You’ve finally decided that enough is enough.
Your kids are tired of hearing you complain about not being able to hear them when they call you. Your spouse wants you to enjoy spending time at social gatherings, but you never want to join because it’s hard to hear the conversation. You want to live the life you always thought you would be living, until hearing loss stood in the way.
But, what are you supposed to do about it? There’s a hearing aid dispenser close to your house. That seems like a straightforward approach. You know about your local audiologist, but what’s the difference? A hearing aid is a hearing aid, right?
An audiologist is your best place to start when it comes to your hearing loss, and we’re not just saying that because that’s who we are. If you want the best for your hearing, you should see a certified Doctor of Audiology.
Let’s answer your questions:
1. What is an audiologist?
Merriam-Webster Dictionary defines an audiologist as someone who treats individuals with impaired hearing. What’s so important about your hearing and why do doctors specialize in this field?
Our hearing serves many different purposes. It allows us to communicate with other people, giving us opportunities to create friendships and relationships. It serves as a way to protect us; if we hear a fire alarm going off, we know that there’s a fire somewhere close. Our hearing helps us learn, grow, enjoy, and experience life.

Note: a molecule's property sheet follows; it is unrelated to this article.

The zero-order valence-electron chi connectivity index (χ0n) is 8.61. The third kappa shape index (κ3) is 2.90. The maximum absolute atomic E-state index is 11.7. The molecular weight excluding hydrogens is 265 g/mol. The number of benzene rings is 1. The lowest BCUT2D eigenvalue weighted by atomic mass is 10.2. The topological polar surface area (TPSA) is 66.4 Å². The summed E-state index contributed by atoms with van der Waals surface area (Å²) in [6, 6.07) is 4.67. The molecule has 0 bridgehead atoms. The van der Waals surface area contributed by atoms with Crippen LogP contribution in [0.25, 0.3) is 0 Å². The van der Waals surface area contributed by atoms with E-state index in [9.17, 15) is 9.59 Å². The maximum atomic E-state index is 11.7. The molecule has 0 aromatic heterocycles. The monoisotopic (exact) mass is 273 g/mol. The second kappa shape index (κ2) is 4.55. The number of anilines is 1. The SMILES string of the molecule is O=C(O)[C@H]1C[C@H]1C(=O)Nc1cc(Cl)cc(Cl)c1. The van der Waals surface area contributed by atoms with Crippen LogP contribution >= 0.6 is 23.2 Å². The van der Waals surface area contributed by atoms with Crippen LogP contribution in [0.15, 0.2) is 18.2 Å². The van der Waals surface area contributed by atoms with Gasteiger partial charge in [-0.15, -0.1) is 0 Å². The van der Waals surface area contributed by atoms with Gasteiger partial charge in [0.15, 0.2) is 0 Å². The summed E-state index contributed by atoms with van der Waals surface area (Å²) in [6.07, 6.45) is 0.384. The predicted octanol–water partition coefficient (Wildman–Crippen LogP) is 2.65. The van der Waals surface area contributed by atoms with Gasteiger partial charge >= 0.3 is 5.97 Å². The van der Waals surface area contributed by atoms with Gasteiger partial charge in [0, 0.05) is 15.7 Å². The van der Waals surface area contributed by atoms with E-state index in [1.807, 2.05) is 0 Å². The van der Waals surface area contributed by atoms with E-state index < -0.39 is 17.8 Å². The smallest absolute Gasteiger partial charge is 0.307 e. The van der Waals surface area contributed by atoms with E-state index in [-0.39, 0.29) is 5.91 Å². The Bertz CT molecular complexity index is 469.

Without our hearing, we struggle in more areas than one. We withdraw from people. We can’t enjoy comforting music or be alerted by an alarm. We struggle to learn and experience the life we have.
An audiologist specializes in treating your hearing loss. Not only can they fit you with hearing aids, they know all about the ear and the three small bones within it. (They’re the smallest in the human body!) Not only can they treat you, they can treat infants, kids, and the elderly.
2. What does an audiologist do?
Because an audiologist has received a license to practice clinical audiology, they can conduct evaluations and tests to treat hearing loss.
A hearing evaluation will test the health of your eardrum, the bones in the ear, how well your brain processes information, and speech discrimination. This type of evaluation can only be performed by an audiologist.
A hearing screening, on the other hand, simply tests how well you’re hearing without figuring out the cause of your hearing loss. It’s a great way to begin treatment, but it doesn’t give definitive answers or show the best course of treatment.
An audiologist can also fit you with individualized hearing aids, making sure you are able to hear comfortably and clearly.
3. Why does audiology matter?
These days, seeing someone with a set of hearing devices is normal. We’ve come a long way since the 1940s, when audiology finally became a professional field. Decades ago we were limited to hearing aids that were ridiculous in size and didn’t work very well. Now, we have hearing aids that can be virtually invisible.
Audiology has always been about how well you can hear and how it affects your communication with others. Now, audiology includes everything that has to do with the ears and even your brain. Recent studies have shown the links between hearing loss and brain health.
It’s amazing just how intricately the human body works.
Audiology matters. Practicing audiology matters. Your hearing health matters because it’s connected to every part of your well-being.
Our audiologists at Associates in Hearing don’t just want to get you a set of hearing aids and send you out the door. We care about you and how well you live your life.
Seeing an audiologist will dissolve your worries about your hearing loss. We can perform the tests needed to get to the bottom of your hearing loss and create a treatment plan that’s suited just for you. We can fit you with hearing aids that fit your needs, not to fit our quota.
See an audiologist today. Better yet? Give us a call. We’d love to serve you and show you just how much we care.